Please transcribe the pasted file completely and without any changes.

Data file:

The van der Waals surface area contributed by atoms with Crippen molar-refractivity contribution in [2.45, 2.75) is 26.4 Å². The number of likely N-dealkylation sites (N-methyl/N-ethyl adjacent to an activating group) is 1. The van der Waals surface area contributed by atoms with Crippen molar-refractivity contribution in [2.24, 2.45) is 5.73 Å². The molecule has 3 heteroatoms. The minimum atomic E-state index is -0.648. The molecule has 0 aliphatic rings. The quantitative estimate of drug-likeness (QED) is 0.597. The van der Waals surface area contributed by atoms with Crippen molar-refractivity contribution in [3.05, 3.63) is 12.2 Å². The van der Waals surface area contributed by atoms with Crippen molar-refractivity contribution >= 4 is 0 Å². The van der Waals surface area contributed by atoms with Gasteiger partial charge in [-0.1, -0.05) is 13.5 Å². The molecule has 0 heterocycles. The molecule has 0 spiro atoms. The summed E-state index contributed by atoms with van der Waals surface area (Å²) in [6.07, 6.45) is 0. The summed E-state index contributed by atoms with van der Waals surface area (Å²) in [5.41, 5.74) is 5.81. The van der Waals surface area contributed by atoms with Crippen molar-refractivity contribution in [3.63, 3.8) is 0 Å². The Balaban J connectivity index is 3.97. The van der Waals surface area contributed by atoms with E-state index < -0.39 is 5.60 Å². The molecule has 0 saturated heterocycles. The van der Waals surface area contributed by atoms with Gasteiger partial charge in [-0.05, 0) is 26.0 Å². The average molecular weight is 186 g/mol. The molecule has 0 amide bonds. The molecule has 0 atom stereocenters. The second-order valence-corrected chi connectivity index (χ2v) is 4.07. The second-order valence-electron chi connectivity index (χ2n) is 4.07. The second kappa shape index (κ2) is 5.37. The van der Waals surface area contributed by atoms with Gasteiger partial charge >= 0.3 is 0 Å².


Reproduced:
The van der Waals surface area contributed by atoms with Crippen molar-refractivity contribution in [2.45, 2.75) is 26.4 Å². The number of likely N-dealkylation sites (N-methyl/N-ethyl adjacent to an activating group) is 1. The van der Waals surface area contributed by atoms with Crippen molar-refractivity contribution in [2.24, 2.45) is 5.73 Å². The molecule has 3 heteroatoms. The minimum atomic E-state index is -0.648. The molecule has 0 aliphatic rings. The quantitative estimate of drug-likeness (QED) is 0.597. The van der Waals surface area contributed by atoms with Crippen molar-refractivity contribution in [3.05, 3.63) is 12.2 Å². The van der Waals surface area contributed by atoms with Crippen molar-refractivity contribution >= 4 is 0 Å². The van der Waals surface area contributed by atoms with Gasteiger partial charge in [-0.1, -0.05) is 13.5 Å². The molecule has 0 heterocycles. The molecule has 0 spiro atoms. The summed E-state index contributed by atoms with van der Waals surface area (Å²) in [6.07, 6.45) is 0. The summed E-state index contributed by atoms with van der Waals surface area (Å²) in [5.41, 5.74) is 5.81. The van der Waals surface area contributed by atoms with Crippen molar-refractivity contribution in [3.63, 3.8) is 0 Å². The Balaban J connectivity index is 3.97. The van der Waals surface area contributed by atoms with E-state index < -0.39 is 5.60 Å². The molecule has 0 saturated heterocycles. The van der Waals surface area contributed by atoms with Gasteiger partial charge in [-0.05, 0) is 26.0 Å². The average molecular weight is 186 g/mol. The molecule has 0 amide bonds. The molecule has 0 atom stereocenters. The second-order valence-corrected chi connectivity index (χ2v) is 4.07. The second-order valence-electron chi connectivity index (χ2n) is 4.07. The second kappa shape index (κ2) is 5.37. The van der Waals surface area contributed by atoms with Gasteiger partial charge >= 0.3 is 0 Å².